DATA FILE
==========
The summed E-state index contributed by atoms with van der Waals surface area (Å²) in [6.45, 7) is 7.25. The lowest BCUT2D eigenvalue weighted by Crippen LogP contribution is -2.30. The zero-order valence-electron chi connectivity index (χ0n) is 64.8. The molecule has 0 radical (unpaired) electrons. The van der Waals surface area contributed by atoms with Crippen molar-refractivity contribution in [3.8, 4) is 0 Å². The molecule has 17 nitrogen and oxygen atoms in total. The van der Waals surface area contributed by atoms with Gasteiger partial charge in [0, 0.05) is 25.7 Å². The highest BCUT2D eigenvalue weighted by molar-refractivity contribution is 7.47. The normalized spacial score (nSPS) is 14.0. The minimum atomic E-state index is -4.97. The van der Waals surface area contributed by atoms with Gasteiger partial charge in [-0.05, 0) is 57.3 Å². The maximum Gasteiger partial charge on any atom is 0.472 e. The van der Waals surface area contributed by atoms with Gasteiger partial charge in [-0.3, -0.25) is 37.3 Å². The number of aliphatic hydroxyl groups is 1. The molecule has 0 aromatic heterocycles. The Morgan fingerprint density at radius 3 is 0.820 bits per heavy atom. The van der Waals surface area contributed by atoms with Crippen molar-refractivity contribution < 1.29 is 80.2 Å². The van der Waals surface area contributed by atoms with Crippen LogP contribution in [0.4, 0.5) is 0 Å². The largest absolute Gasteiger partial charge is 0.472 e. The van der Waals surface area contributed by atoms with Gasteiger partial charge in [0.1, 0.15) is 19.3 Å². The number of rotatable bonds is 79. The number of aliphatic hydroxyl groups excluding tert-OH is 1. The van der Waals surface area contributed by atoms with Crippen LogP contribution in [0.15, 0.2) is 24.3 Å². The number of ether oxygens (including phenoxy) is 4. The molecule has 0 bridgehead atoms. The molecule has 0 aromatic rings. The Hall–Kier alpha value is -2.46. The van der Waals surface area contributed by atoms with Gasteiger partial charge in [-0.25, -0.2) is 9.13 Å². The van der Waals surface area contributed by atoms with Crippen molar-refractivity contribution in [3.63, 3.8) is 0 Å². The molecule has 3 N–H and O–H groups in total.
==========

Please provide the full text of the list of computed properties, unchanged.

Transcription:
The summed E-state index contributed by atoms with van der Waals surface area (Å²) in [6.45, 7) is 7.25. The lowest BCUT2D eigenvalue weighted by Crippen LogP contribution is -2.30. The zero-order valence-electron chi connectivity index (χ0n) is 64.8. The molecule has 0 radical (unpaired) electrons. The van der Waals surface area contributed by atoms with Crippen molar-refractivity contribution in [3.8, 4) is 0 Å². The molecule has 17 nitrogen and oxygen atoms in total. The van der Waals surface area contributed by atoms with Gasteiger partial charge in [0, 0.05) is 25.7 Å². The highest BCUT2D eigenvalue weighted by molar-refractivity contribution is 7.47. The normalized spacial score (nSPS) is 14.0. The minimum atomic E-state index is -4.97. The van der Waals surface area contributed by atoms with Gasteiger partial charge in [-0.05, 0) is 57.3 Å². The maximum Gasteiger partial charge on any atom is 0.472 e. The van der Waals surface area contributed by atoms with Gasteiger partial charge in [-0.3, -0.25) is 37.3 Å². The number of aliphatic hydroxyl groups is 1. The molecule has 0 aromatic heterocycles. The Morgan fingerprint density at radius 3 is 0.820 bits per heavy atom. The van der Waals surface area contributed by atoms with Crippen molar-refractivity contribution < 1.29 is 80.2 Å². The van der Waals surface area contributed by atoms with Crippen LogP contribution in [0.4, 0.5) is 0 Å². The largest absolute Gasteiger partial charge is 0.472 e. The van der Waals surface area contributed by atoms with Gasteiger partial charge in [0.1, 0.15) is 19.3 Å². The number of rotatable bonds is 79. The number of aliphatic hydroxyl groups excluding tert-OH is 1. The van der Waals surface area contributed by atoms with Crippen LogP contribution in [0.15, 0.2) is 24.3 Å². The number of ether oxygens (including phenoxy) is 4. The molecule has 0 bridgehead atoms. The molecule has 0 aromatic rings. The Hall–Kier alpha value is -2.46. The van der Waals surface area contributed by atoms with Gasteiger partial charge in [-0.25, -0.2) is 9.13 Å². The van der Waals surface area contributed by atoms with Crippen molar-refractivity contribution in [3.63, 3.8) is 0 Å². The molecule has 3 N–H and O–H groups in total.